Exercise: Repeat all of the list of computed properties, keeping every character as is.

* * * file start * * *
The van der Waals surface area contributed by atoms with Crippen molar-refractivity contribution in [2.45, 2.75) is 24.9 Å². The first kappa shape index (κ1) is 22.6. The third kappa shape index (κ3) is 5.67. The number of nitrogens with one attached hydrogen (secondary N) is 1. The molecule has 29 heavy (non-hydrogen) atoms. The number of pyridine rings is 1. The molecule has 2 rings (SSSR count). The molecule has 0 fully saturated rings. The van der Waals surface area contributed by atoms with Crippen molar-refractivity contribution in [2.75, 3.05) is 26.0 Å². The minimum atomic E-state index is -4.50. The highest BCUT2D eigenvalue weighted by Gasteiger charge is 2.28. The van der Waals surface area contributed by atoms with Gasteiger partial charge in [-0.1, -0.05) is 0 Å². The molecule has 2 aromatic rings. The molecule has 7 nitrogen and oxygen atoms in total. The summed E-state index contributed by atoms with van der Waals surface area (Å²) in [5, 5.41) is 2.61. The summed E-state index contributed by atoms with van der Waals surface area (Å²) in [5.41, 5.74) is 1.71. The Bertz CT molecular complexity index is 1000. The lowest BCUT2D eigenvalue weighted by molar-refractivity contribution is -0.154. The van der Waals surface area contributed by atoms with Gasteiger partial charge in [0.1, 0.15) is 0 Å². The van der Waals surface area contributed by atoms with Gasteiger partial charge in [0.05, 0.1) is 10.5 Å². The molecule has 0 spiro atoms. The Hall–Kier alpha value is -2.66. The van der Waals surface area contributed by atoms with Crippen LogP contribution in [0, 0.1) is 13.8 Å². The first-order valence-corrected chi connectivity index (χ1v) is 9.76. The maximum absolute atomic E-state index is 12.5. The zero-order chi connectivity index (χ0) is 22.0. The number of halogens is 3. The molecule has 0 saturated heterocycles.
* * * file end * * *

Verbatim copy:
The van der Waals surface area contributed by atoms with Crippen molar-refractivity contribution in [2.45, 2.75) is 24.9 Å². The first kappa shape index (κ1) is 22.6. The third kappa shape index (κ3) is 5.67. The number of nitrogens with one attached hydrogen (secondary N) is 1. The molecule has 29 heavy (non-hydrogen) atoms. The number of pyridine rings is 1. The molecule has 2 rings (SSSR count). The molecule has 0 fully saturated rings. The van der Waals surface area contributed by atoms with Crippen molar-refractivity contribution in [2.75, 3.05) is 26.0 Å². The minimum atomic E-state index is -4.50. The highest BCUT2D eigenvalue weighted by Gasteiger charge is 2.28. The van der Waals surface area contributed by atoms with Gasteiger partial charge in [-0.1, -0.05) is 0 Å². The molecule has 2 aromatic rings. The molecule has 7 nitrogen and oxygen atoms in total. The summed E-state index contributed by atoms with van der Waals surface area (Å²) in [5, 5.41) is 2.61. The summed E-state index contributed by atoms with van der Waals surface area (Å²) in [5.41, 5.74) is 1.71. The Bertz CT molecular complexity index is 1000. The lowest BCUT2D eigenvalue weighted by molar-refractivity contribution is -0.154. The van der Waals surface area contributed by atoms with Gasteiger partial charge in [0.1, 0.15) is 0 Å². The van der Waals surface area contributed by atoms with Gasteiger partial charge in [0.05, 0.1) is 10.5 Å². The molecule has 0 spiro atoms. The Hall–Kier alpha value is -2.66. The van der Waals surface area contributed by atoms with Crippen LogP contribution in [0, 0.1) is 13.8 Å². The first-order valence-corrected chi connectivity index (χ1v) is 9.76. The maximum absolute atomic E-state index is 12.5. The zero-order chi connectivity index (χ0) is 22.0. The number of halogens is 3. The molecule has 0 saturated heterocycles.